The importance of emulation in compassion

concentric circles of bright colors

In some versions of the  lovingkindness (metta bhavana) meditation practice we start by calling to mind a benefactor — someone who has been kind to us. The significance of this is that we’re remembering what kindness is like, connecting experientially with it so that we remember what it’s like to be looked at with kind eyes, to hear kind words in a kind tone of voice, to see kind body-language, and to be on the receiving end of kind actions. This makes kindness real for us, so that we can become kinder ourselves.

The reason I think this is important is that in cultivating kindness and compassion we’re all limited, and we’re all in need of outside help in order to become less limited.

Also see:

We all have genetic and cultural conditioning that makes it hard for us to cultivate compassion. We might aspire to be kind and compassionate, and although sometimes we will succeed, we will often struggle. Sometimes we fail to notice suffering or respond compassionately to it. Sometimes we behave in ways that make people suffer. We have blind spots that prevent us from even recognizing that we are acting unkindly or harshly.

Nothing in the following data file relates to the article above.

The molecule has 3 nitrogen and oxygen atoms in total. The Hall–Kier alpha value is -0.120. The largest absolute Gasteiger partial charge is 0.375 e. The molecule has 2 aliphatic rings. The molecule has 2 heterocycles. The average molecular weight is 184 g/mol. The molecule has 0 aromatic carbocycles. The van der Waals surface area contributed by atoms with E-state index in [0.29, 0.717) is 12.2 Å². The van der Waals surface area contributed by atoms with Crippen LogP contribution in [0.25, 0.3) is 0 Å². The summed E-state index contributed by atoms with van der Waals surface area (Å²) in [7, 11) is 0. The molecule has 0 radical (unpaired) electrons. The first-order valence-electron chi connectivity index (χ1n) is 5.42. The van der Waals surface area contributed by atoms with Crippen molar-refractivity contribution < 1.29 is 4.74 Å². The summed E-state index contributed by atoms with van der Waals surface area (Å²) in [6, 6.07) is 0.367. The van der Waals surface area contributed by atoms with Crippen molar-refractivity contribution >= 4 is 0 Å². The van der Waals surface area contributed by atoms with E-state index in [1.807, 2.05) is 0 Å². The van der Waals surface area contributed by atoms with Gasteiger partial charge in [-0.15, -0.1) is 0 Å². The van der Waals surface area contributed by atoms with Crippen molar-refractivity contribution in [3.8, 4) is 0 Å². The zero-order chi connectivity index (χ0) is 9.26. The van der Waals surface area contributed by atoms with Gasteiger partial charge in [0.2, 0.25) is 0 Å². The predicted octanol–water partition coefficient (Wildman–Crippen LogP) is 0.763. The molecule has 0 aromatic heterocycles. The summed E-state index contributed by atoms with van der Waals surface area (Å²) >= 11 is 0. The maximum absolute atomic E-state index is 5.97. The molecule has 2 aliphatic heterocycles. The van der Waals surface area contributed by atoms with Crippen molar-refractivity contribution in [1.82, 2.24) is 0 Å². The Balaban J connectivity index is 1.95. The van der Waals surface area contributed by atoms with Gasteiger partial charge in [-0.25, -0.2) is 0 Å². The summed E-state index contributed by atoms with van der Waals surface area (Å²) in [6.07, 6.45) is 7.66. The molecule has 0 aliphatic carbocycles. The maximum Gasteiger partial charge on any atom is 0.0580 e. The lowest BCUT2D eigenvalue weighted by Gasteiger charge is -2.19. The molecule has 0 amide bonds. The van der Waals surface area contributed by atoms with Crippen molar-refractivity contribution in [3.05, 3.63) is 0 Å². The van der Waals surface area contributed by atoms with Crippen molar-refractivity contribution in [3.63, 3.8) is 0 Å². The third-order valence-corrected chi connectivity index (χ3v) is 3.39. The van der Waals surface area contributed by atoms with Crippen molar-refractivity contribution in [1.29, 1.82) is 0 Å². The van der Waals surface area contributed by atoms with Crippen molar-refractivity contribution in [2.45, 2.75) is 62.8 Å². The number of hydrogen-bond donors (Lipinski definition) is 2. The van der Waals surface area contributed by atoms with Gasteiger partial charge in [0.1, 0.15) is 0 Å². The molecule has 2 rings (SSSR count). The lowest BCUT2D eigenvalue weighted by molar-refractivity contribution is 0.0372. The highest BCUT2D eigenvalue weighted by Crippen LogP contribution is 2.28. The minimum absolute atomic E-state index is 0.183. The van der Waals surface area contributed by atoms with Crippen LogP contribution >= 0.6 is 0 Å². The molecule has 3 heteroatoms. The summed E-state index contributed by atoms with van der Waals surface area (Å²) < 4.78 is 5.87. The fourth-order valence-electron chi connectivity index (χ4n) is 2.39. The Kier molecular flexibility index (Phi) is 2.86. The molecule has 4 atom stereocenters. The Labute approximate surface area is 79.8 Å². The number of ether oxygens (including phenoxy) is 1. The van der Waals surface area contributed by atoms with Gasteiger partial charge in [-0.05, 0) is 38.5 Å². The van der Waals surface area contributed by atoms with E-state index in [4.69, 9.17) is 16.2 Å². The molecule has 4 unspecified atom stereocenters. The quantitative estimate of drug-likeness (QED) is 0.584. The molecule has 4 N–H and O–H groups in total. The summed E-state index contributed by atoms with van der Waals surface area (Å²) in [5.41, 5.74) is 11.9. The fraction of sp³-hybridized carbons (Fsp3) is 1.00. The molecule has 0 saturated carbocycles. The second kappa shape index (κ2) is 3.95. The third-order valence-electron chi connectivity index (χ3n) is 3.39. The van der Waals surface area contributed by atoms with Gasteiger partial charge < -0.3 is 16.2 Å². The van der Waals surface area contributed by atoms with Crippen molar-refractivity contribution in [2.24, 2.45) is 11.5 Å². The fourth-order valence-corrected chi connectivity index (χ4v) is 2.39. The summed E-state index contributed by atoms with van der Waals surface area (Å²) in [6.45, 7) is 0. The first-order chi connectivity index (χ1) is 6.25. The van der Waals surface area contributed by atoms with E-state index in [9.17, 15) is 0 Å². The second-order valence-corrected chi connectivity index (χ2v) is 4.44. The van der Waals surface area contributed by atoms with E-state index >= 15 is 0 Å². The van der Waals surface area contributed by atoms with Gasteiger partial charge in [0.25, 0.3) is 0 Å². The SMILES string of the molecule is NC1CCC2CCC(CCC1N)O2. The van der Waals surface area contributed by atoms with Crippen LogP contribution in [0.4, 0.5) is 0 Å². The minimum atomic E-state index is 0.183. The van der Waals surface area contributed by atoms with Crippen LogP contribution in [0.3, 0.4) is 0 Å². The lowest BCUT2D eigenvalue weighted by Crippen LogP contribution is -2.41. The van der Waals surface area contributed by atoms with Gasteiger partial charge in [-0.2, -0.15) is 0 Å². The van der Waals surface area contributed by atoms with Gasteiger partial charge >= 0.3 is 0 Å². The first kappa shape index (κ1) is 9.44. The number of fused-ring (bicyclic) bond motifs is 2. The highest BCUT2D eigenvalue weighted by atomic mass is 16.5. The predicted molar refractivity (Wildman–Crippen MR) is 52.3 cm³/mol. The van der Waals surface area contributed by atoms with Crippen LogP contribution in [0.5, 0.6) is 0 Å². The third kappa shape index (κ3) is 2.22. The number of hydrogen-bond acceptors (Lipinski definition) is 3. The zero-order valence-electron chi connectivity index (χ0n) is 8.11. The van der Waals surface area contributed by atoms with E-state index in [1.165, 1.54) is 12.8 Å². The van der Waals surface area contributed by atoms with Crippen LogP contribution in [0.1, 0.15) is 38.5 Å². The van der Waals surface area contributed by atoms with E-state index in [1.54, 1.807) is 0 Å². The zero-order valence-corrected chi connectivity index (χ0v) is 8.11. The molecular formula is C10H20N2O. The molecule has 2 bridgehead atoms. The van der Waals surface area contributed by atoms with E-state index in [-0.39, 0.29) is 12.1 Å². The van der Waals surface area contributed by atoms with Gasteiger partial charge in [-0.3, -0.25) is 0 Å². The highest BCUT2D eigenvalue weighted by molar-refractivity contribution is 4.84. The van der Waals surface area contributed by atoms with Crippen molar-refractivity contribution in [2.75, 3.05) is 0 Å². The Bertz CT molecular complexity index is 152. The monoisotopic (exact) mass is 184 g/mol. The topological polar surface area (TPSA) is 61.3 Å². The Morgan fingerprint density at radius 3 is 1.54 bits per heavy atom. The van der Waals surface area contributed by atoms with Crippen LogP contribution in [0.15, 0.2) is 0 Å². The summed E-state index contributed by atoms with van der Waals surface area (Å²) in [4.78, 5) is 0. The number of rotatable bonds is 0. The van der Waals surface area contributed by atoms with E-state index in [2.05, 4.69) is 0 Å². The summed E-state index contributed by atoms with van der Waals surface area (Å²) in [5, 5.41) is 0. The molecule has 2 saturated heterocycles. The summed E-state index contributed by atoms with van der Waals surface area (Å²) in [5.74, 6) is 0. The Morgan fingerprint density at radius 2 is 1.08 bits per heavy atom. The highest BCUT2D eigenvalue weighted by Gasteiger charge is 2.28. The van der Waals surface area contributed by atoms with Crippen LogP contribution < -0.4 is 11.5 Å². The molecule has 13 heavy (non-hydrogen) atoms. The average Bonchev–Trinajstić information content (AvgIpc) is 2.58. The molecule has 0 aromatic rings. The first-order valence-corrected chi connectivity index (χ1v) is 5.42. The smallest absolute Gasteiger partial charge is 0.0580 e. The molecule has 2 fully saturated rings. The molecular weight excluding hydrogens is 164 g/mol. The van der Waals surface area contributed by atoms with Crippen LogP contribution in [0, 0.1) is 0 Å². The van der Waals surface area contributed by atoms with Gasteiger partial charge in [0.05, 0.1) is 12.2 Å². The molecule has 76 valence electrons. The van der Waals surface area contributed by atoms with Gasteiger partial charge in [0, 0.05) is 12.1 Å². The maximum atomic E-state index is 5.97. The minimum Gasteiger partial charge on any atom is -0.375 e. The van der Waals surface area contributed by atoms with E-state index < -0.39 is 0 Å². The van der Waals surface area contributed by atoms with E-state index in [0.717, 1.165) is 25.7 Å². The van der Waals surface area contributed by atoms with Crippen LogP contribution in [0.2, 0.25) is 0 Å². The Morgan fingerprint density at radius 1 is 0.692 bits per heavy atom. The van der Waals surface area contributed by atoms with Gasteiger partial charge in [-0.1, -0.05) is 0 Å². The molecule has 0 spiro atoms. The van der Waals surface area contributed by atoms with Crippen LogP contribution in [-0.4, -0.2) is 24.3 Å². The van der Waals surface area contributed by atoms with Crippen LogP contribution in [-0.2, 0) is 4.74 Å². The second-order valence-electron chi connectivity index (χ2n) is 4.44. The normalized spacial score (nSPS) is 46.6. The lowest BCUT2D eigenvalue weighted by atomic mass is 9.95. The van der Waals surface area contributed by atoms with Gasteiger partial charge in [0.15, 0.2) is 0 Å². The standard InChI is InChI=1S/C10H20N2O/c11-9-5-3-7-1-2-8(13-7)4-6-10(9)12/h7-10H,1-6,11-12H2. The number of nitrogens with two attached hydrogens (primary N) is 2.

We often just don’t know how to act differently. I was brought up in a household where I didn’t witness many examples of kindness and compassion, but instead saw a lot of criticism and harshness, and where suffering was often dismissed. Those were behavioral patterns that were impressed into the substrate of my developing brain, just as they’d been impressed into my parents’ brains, and into their parents’. This kind of conditioning causes the very blind spots I was talking about.

People who had the blessings of a genuinely empathetic and compassionate upbringing have very different patterns imprinted in their neural pathways. They know what compassion looks like, sounds like, and feels like. They know how to behave when face with someone’s suffering.

Ultimately, we’re never going to figure out compassion all by ourselves. We can make a certain amount of progress on our own, but our most powerful breakthroughs and insights are likely to come from learning from other people. That learning might come from a book, course, or video, or perhaps more likely just from seeing examples of compassionate behavior in action. Witnessing compassion can be an “aha!” moment. We realize, “Oh, wow! It’s possible to act like that!” And in that way we begin to transcend the limitations of our conditioning.